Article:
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'Thousands of doctors' helping patients die

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The new head of Britain's leading assisted suicide advocacy group has claimed "thousands of doctors" are helping their patients to die every year.

Baroness Molly Meacher, the new chairwoman of Dignity in Dying, also thanked "every one of those doctors" who "risk their own freedom to help their patients" kill themselves.

In her first interview since being appointed, Baroness Meacher told The Sunday Times: "We know that thousands of doctors do help patients who are terminally ill and who are [mentally] capacitous and who want to die. Thousands of doctors every year do help those patients to die."

A study by Barts and the London School of Medicine and Dentistry, seems to back Meacher's claims estimating that around 1,000 doctors illegally helped their patients to commit suicide every year.

Elsewhere in the interview Baroness Meacher, a cross bench peer, revealed that the experiences of people close to her had motivated her to lead attempts to introduce assisted suicide legislation in Britain.

'Persistently rejected'

Baroness Meacher realises to do that she will have to convince the British Medical Association (BMA), to drop its opposition to assisted suicide.

A BMA spokeswoman said: "The issue of assisted dying has been regularly debated by the BMA at its annual policy-forming conference, with calls for a change in position persistently rejected."

Assisted suicide will be discussed at the BMA's conference later this month, and members will again have a chance to vote on the issue.

An attempt to legalise assisted suicide by Rob Marris MP was roundly rejected by the House of Commons last September, following a campaign against the Bill led by Christian Concern and other groups, but campaigners continue to attempt to liberalise the law in other ways.

Legal challenge in England

In England and Wales, the Director of Public Prosecutions (DPP) first published an assisted suicide prosecution policy in 2010, following a Law Lords' ruling.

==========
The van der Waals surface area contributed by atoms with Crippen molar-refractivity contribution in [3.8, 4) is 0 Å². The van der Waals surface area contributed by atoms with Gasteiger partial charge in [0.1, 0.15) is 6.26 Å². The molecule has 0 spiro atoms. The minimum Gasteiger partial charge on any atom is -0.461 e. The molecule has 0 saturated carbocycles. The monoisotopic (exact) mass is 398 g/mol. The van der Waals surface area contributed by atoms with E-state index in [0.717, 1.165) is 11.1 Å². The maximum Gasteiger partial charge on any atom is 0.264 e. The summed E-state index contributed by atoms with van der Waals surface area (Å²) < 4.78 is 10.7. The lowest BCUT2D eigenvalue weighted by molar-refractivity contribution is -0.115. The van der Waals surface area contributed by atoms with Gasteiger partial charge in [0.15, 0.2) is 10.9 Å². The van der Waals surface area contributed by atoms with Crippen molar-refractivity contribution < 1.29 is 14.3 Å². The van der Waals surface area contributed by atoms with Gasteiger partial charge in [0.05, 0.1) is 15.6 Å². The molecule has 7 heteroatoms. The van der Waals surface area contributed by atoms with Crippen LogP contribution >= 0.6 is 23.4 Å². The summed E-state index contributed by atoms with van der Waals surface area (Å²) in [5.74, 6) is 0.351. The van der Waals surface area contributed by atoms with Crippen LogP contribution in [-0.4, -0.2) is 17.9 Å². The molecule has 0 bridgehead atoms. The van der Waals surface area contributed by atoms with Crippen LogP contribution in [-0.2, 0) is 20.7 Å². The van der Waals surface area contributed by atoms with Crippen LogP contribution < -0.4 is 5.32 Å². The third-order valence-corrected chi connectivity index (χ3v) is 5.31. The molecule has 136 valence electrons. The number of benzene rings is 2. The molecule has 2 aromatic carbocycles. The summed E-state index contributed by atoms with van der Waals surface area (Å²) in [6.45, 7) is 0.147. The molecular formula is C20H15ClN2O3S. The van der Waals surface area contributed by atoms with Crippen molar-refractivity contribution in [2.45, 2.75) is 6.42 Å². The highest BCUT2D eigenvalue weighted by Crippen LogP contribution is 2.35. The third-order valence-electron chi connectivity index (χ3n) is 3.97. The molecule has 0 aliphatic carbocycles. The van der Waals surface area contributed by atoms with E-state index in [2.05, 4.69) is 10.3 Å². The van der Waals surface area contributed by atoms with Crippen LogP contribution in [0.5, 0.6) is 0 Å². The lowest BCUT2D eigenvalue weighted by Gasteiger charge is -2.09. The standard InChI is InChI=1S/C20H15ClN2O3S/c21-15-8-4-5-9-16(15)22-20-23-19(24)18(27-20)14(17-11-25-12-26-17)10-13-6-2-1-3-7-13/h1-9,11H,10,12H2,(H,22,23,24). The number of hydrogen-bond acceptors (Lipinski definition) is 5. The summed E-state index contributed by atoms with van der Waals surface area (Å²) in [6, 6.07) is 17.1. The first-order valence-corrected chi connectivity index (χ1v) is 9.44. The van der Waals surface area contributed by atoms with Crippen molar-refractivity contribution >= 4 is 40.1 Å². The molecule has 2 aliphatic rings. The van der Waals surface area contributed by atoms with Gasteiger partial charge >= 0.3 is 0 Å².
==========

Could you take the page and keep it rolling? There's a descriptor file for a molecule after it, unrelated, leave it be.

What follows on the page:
The DPP claimed to have 'clarified' the policy when she made an amendment to the guidelines in October 2014, without public consultation. The change means that healthcare professionals who help someone to kill themselves are less likely to be prosecuted.

Supported by the Christian Legal Centre, disability campaigners Merv and Nikki Kenward have mounted a legal challenge to the change, which they claim constitutes "liberalisation by the back-door" and "puts vulnerable people at risk from dodgy doctors."

You can read more about the Kenward's legal challenge on their case page.

Improved end of life care

A bill to improve access to end of life care from Baroness Finlay, who is a palliative care doctor, ran out of time in the 2015/16 session of parliament. The Bill did pass through the House of Lords but MPs did not debate the Bill.

Baroness Finlay has reintroduced the Bill for this year's Parliamentary session. The Bill passed its First Reading, and is currently awaiting a date for its Second Reading.

Baroness Finlay has previously written on the immeasurable gift of life and her experience after finding herself in the difficult position of fighting assisted suicide legislation in Parliament, even as her mother told her she wanted to die.

Related Links: 
Thousands of doctors helping people die (Times £) 
Baroness Finlay: The immeasurable gift of life  
MPs overwhelmingly reject assisted suicide bill 
Disability campaigners to appeal High Court ruling on DPP's assisted suicide policy 
Access to Palliative Care Bill [HL] 2016-17 (Parliament) 


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